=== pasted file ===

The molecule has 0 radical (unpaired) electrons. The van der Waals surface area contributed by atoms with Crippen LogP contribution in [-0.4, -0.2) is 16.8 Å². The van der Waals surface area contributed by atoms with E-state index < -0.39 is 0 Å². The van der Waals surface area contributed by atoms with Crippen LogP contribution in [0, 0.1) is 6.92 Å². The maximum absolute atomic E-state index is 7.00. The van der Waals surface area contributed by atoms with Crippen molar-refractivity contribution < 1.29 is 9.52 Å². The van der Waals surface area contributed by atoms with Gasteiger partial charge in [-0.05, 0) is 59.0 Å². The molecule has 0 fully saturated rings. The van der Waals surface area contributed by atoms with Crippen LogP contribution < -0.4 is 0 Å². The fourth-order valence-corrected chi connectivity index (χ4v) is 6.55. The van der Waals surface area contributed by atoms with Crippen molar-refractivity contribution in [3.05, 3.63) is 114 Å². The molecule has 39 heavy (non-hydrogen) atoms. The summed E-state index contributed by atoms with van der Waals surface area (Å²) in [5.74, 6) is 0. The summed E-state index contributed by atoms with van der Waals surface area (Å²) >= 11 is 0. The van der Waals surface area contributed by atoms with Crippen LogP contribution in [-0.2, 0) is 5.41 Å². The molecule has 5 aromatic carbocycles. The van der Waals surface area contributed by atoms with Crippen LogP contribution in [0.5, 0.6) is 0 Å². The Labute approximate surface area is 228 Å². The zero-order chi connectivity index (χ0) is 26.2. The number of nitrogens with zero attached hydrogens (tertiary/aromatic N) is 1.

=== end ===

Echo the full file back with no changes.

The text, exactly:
The molecule has 0 radical (unpaired) electrons. The van der Waals surface area contributed by atoms with Crippen LogP contribution in [-0.4, -0.2) is 16.8 Å². The van der Waals surface area contributed by atoms with E-state index < -0.39 is 0 Å². The van der Waals surface area contributed by atoms with Crippen LogP contribution in [0, 0.1) is 6.92 Å². The maximum absolute atomic E-state index is 7.00. The van der Waals surface area contributed by atoms with Crippen molar-refractivity contribution < 1.29 is 9.52 Å². The van der Waals surface area contributed by atoms with Gasteiger partial charge in [-0.05, 0) is 59.0 Å². The molecule has 0 fully saturated rings. The van der Waals surface area contributed by atoms with Crippen LogP contribution < -0.4 is 0 Å². The fourth-order valence-corrected chi connectivity index (χ4v) is 6.55. The van der Waals surface area contributed by atoms with Crippen molar-refractivity contribution in [3.05, 3.63) is 114 Å². The molecule has 39 heavy (non-hydrogen) atoms. The summed E-state index contributed by atoms with van der Waals surface area (Å²) in [5.74, 6) is 0. The summed E-state index contributed by atoms with van der Waals surface area (Å²) >= 11 is 0. The van der Waals surface area contributed by atoms with Crippen LogP contribution in [-0.2, 0) is 5.41 Å². The molecule has 5 aromatic carbocycles. The van der Waals surface area contributed by atoms with Crippen LogP contribution in [0.5, 0.6) is 0 Å². The Labute approximate surface area is 228 Å². The zero-order chi connectivity index (χ0) is 26.2. The number of nitrogens with zero attached hydrogens (tertiary/aromatic N) is 1.